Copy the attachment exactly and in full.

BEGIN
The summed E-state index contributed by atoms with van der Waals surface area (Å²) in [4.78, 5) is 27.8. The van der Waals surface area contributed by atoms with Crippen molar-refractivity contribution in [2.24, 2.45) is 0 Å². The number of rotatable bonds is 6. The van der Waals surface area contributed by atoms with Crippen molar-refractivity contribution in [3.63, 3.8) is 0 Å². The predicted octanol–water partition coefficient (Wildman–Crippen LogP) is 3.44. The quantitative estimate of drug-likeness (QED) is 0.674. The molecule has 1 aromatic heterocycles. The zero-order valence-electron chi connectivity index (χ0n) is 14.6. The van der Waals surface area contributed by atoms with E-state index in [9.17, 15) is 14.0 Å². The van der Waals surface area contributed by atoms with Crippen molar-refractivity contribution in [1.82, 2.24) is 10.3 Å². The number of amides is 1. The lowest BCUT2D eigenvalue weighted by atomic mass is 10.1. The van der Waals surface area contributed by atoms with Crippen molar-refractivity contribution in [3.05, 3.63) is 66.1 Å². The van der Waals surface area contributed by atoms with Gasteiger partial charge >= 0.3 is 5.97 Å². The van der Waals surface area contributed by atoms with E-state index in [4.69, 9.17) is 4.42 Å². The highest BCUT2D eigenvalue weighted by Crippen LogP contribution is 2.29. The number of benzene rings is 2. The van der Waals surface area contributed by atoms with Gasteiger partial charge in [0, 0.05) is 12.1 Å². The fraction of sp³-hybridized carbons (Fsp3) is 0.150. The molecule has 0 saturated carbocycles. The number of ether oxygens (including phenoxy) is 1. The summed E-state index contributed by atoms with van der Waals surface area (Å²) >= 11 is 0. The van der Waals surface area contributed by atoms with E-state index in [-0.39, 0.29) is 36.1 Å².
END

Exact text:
The summed E-state index contributed by atoms with van der Waals surface area (Å²) in [4.78, 5) is 27.8. The van der Waals surface area contributed by atoms with Crippen molar-refractivity contribution in [2.24, 2.45) is 0 Å². The number of rotatable bonds is 6. The van der Waals surface area contributed by atoms with Crippen molar-refractivity contribution in [3.63, 3.8) is 0 Å². The predicted octanol–water partition coefficient (Wildman–Crippen LogP) is 3.44. The quantitative estimate of drug-likeness (QED) is 0.674. The molecule has 1 aromatic heterocycles. The zero-order valence-electron chi connectivity index (χ0n) is 14.6. The van der Waals surface area contributed by atoms with E-state index in [9.17, 15) is 14.0 Å². The van der Waals surface area contributed by atoms with Crippen molar-refractivity contribution in [1.82, 2.24) is 10.3 Å². The number of amides is 1. The lowest BCUT2D eigenvalue weighted by atomic mass is 10.1. The van der Waals surface area contributed by atoms with Crippen molar-refractivity contribution in [3.05, 3.63) is 66.1 Å². The van der Waals surface area contributed by atoms with Gasteiger partial charge >= 0.3 is 5.97 Å². The van der Waals surface area contributed by atoms with E-state index in [4.69, 9.17) is 4.42 Å². The highest BCUT2D eigenvalue weighted by Crippen LogP contribution is 2.29. The number of benzene rings is 2. The van der Waals surface area contributed by atoms with Gasteiger partial charge in [0, 0.05) is 12.1 Å². The fraction of sp³-hybridized carbons (Fsp3) is 0.150. The molecule has 0 saturated carbocycles. The number of ether oxygens (including phenoxy) is 1. The summed E-state index contributed by atoms with van der Waals surface area (Å²) >= 11 is 0. The van der Waals surface area contributed by atoms with E-state index in [-0.39, 0.29) is 36.1 Å².